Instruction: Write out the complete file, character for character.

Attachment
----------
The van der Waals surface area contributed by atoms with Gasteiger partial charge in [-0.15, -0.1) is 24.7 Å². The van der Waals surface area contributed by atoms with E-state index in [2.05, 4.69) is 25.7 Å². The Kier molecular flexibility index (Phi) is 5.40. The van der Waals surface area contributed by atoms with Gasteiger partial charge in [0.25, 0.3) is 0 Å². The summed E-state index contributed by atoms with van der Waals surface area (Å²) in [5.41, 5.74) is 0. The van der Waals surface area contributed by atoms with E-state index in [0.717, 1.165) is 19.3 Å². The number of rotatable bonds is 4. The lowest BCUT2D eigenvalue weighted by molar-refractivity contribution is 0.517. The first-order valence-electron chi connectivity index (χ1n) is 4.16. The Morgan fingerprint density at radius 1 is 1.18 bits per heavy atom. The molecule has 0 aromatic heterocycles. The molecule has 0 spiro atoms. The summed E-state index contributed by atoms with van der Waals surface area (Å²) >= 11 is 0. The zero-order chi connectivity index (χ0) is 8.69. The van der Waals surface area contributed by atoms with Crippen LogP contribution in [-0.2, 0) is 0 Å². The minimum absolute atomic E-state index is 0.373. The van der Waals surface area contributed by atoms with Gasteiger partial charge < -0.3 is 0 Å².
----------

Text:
The van der Waals surface area contributed by atoms with Gasteiger partial charge in [-0.15, -0.1) is 24.7 Å². The van der Waals surface area contributed by atoms with E-state index in [2.05, 4.69) is 25.7 Å². The Kier molecular flexibility index (Phi) is 5.40. The van der Waals surface area contributed by atoms with Gasteiger partial charge in [0.25, 0.3) is 0 Å². The summed E-state index contributed by atoms with van der Waals surface area (Å²) in [5.41, 5.74) is 0. The van der Waals surface area contributed by atoms with E-state index in [0.717, 1.165) is 19.3 Å². The number of rotatable bonds is 4. The lowest BCUT2D eigenvalue weighted by molar-refractivity contribution is 0.517. The first-order valence-electron chi connectivity index (χ1n) is 4.16. The Morgan fingerprint density at radius 1 is 1.18 bits per heavy atom. The molecule has 0 aromatic heterocycles. The molecule has 0 spiro atoms. The summed E-state index contributed by atoms with van der Waals surface area (Å²) >= 11 is 0. The zero-order chi connectivity index (χ0) is 8.69. The van der Waals surface area contributed by atoms with Crippen LogP contribution in [-0.2, 0) is 0 Å². The minimum absolute atomic E-state index is 0.373. The van der Waals surface area contributed by atoms with Gasteiger partial charge < -0.3 is 0 Å².